Mountain Express: BAER Team Assesses Post-Fire Treatment Options and There Aren't Many

by

Flames envelope a hillside in the Deer Creek area about a week after lightning sparked the Beaver Creek Fire. Some campsites along Deer Creek may  not reopen for several years. - COURTESY INCIWEB
  • Courtesy InciWeb
  • Flames envelope a hillside in the Deer Creek area about a week after lightning sparked the Beaver Creek Fire. Some campsites along Deer Creek may not reopen for several years.

The Idaho Mountain Express reports this week that Wood River Valley residents should expect to see erosion and mudslides for another three to five years in the wake of the 2013 fire season. That's from the Burned Area Response Team analyzing damage wrought by the Beaver Creek Fire, which through most of the month of August scorched more than 111,000 acres and forced evacuation orders for several area communities.

“There are no treatments that can be utilized to bring this back to pre-fire stability, U.S. Forest Service representative Eric Schroder told a gathering of residents at the Community Campus in Hailey.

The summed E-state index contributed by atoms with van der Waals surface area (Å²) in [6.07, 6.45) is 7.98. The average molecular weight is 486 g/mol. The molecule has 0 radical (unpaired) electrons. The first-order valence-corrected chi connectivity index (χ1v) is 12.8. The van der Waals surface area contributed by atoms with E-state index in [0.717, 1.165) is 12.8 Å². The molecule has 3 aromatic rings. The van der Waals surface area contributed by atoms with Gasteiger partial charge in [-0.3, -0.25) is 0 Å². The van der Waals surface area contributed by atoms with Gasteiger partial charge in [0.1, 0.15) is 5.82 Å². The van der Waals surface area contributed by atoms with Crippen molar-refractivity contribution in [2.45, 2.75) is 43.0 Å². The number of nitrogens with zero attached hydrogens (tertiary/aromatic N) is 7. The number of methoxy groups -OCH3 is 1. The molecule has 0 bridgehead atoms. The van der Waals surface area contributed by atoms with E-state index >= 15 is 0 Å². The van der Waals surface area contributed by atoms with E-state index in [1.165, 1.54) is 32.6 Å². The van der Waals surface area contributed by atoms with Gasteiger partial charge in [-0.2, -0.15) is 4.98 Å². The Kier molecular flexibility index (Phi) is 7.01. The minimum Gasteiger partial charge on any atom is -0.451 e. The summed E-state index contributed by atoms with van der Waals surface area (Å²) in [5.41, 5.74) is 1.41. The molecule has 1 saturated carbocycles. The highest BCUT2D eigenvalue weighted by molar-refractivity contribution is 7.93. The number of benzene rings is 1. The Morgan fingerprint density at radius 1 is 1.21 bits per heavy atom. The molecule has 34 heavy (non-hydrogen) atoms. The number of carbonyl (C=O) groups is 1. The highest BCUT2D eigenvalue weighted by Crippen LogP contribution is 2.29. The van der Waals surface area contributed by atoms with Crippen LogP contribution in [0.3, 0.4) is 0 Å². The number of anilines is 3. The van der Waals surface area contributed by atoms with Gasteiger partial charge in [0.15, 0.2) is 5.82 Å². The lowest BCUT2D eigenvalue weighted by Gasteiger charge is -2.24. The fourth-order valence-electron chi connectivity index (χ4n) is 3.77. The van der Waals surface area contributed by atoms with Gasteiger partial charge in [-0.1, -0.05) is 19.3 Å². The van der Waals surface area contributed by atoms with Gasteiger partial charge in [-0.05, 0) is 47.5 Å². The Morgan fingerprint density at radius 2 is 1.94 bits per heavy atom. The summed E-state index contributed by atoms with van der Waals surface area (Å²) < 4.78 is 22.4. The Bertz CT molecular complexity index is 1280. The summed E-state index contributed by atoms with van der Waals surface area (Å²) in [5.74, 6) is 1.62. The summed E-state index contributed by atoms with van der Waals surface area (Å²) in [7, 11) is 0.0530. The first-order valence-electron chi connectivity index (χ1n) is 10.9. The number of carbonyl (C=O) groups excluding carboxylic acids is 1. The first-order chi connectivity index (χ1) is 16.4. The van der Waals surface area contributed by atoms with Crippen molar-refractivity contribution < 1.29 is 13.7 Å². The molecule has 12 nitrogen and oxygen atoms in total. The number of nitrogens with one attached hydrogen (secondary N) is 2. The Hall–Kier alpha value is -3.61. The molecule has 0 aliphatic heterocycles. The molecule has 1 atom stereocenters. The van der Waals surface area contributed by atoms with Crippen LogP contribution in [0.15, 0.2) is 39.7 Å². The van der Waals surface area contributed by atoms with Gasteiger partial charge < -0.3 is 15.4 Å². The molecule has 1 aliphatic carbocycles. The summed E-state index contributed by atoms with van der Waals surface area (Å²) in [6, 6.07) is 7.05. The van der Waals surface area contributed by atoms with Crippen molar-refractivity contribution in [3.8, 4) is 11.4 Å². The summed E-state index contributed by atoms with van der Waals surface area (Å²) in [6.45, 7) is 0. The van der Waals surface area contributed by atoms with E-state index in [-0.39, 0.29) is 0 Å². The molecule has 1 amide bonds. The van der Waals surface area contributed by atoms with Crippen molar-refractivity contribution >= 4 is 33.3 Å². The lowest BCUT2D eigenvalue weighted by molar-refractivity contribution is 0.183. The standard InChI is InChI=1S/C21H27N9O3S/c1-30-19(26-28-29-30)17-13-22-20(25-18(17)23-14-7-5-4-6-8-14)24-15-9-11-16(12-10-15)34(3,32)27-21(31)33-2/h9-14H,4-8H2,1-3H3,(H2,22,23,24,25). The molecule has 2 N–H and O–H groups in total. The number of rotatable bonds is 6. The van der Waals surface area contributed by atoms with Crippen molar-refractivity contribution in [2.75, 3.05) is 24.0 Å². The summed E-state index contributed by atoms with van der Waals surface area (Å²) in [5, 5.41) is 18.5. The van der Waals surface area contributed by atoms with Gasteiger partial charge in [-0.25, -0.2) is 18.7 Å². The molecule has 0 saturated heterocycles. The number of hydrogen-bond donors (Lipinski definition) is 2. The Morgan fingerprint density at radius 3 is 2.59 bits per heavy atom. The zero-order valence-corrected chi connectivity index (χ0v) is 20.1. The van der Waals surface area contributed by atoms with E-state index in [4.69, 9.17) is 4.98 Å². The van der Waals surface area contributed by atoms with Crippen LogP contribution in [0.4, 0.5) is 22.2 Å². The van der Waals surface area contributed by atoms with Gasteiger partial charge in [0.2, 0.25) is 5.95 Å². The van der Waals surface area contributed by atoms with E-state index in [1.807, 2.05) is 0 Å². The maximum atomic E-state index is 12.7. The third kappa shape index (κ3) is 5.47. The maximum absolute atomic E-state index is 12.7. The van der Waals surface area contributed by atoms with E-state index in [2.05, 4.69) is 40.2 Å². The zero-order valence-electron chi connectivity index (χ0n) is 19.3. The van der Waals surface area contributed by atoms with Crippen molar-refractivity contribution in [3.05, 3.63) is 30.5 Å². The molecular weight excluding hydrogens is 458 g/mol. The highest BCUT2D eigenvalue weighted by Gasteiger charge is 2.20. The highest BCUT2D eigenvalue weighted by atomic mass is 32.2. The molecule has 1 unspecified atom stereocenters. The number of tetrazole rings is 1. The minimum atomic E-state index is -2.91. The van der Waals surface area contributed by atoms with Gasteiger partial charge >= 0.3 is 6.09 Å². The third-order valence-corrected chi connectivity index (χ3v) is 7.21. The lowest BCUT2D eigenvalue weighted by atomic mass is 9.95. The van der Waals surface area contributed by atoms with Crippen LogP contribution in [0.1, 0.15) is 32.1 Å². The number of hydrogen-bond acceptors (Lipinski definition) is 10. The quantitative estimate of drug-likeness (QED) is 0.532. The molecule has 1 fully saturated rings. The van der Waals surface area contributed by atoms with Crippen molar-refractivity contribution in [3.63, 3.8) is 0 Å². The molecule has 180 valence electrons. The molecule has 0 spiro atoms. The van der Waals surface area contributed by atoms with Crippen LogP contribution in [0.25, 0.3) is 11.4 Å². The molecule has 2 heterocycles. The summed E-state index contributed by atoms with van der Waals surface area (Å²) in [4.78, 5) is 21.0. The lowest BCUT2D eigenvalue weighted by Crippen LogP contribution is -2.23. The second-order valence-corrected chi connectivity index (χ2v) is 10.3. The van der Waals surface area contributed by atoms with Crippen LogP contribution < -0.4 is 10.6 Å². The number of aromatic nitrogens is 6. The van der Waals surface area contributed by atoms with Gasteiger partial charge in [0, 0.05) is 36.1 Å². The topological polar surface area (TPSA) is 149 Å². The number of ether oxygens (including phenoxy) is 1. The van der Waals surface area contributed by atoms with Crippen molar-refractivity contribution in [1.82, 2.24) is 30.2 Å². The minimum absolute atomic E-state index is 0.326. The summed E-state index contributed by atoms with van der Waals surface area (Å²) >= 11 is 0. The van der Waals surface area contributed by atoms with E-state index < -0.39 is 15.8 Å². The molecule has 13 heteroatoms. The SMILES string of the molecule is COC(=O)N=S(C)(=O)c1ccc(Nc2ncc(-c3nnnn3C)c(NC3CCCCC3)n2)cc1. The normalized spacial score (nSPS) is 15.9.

BAER teams usually try to implement erosion-control measures before the first heavy rains following a wildfire, but for the Wood River Valley, it’s too late. Thunderstorms last week caused mudslides that buried roads and private property.

Of the area burned by the Beaver Creek Fire, as much as 50 percent—57,000 acres—is moderately damaged, while 9,500 acres are severely damaged. Schroder said the team expects “a much slower recovery time in those areas.”

Campsites along Deer Creek and upper Warm Springs Creek have been inundated with mud and may not reopen for a couple of years.